***This isn’t written with everyone in mind, but all are welcome to read it.***
IMPORTANT: Carter, my son, is still alive and well–smiling as he ALWAYS does.
That being said, last Tuesday, my wife and I received some discouraging news. While our son–Carter (7)–has a healthy heart, his brain will eventually stop controlling it. Most of the people who will read this will have had some knowledge of Carter’s life. It has been full of struggles to overcome this or that. Cerebral Palsy is a condition which leads to all types of medical struggles–great or small–and Carter has tangled with many of them.
We were told very early on that Carter would not make it to age 5. Being that we recently celebrated his 7th birthday, you can already tell that Carter has spent much of his life proving doctors wrong. The most recent diagnosis he received is the most discouraging one we’ve received, because it has been preceded by cardiac events that make the possibility of his not making it through one of them seem very real. The increasing number of the episodes Carter is experiencing, only acts to reinforce the doctor’s findings. While not placing a time frame on Carter’s outlook, the impression is that is might be sooner, rather than later.
We remain hopeful that Carter might, once again, prove doctors wrong–as he so often does. We remain hopeful that God might, once again, see fit to deliver another miracle which allows us more time with our miracle. However–because we trust the amazing medical staff which God has led us to–we are preparing ourselves for any outcome.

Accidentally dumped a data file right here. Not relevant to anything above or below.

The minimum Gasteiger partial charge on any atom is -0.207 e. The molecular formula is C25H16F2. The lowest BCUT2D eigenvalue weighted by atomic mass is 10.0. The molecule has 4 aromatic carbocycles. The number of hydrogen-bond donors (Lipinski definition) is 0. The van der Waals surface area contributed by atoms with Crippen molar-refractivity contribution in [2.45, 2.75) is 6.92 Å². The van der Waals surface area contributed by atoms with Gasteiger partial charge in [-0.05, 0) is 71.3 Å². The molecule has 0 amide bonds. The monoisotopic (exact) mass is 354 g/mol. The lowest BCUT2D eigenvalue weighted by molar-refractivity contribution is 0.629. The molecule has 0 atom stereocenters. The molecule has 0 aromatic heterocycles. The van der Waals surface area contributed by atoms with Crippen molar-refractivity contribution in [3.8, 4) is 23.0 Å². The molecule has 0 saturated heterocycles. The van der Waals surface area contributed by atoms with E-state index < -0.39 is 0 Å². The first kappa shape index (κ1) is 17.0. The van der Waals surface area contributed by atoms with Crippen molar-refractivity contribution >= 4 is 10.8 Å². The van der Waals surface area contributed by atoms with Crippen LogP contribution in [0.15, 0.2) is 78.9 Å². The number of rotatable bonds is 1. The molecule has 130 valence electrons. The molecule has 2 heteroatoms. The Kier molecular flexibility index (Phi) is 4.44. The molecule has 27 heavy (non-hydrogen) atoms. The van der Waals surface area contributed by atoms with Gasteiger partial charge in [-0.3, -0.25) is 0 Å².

Once we found out, we began to make plans. Carter has always loved the water, but has never been to the ocean. We decided that we would do what it took to ensure that Carter would get to swim in the ocean. Once news began to spread through our friends and family, everyone put their effort into discovering a way to do this, as well. It has been amazing, and we have truly been humbled by all that everyone has done to help. Our family will be going to Florida in July, so Carter will get to swim in the ocean.
With all that said, I feel as if people might need some guidance on how to approach the situation. Some instructions–if you will–for handling my son’s impending death. How do I treat Carter? How do I treat Chris and Emily? How do I treat their kids? I will attempt to give you some guidance on this and more.
Carter isn’t dead yet. Don’t pity Carter. He has done so much in his life. I would argue that he has experienced life much more fully than any of us could begin to imagine to. It is easy to look at him and have your heart break for him. That, in turn, might lead you to feel uncomfortable or uneasy around him. However, do not let that stop you from interacting with him like you would at any other time. He loves people and will show you that love, if you allow him.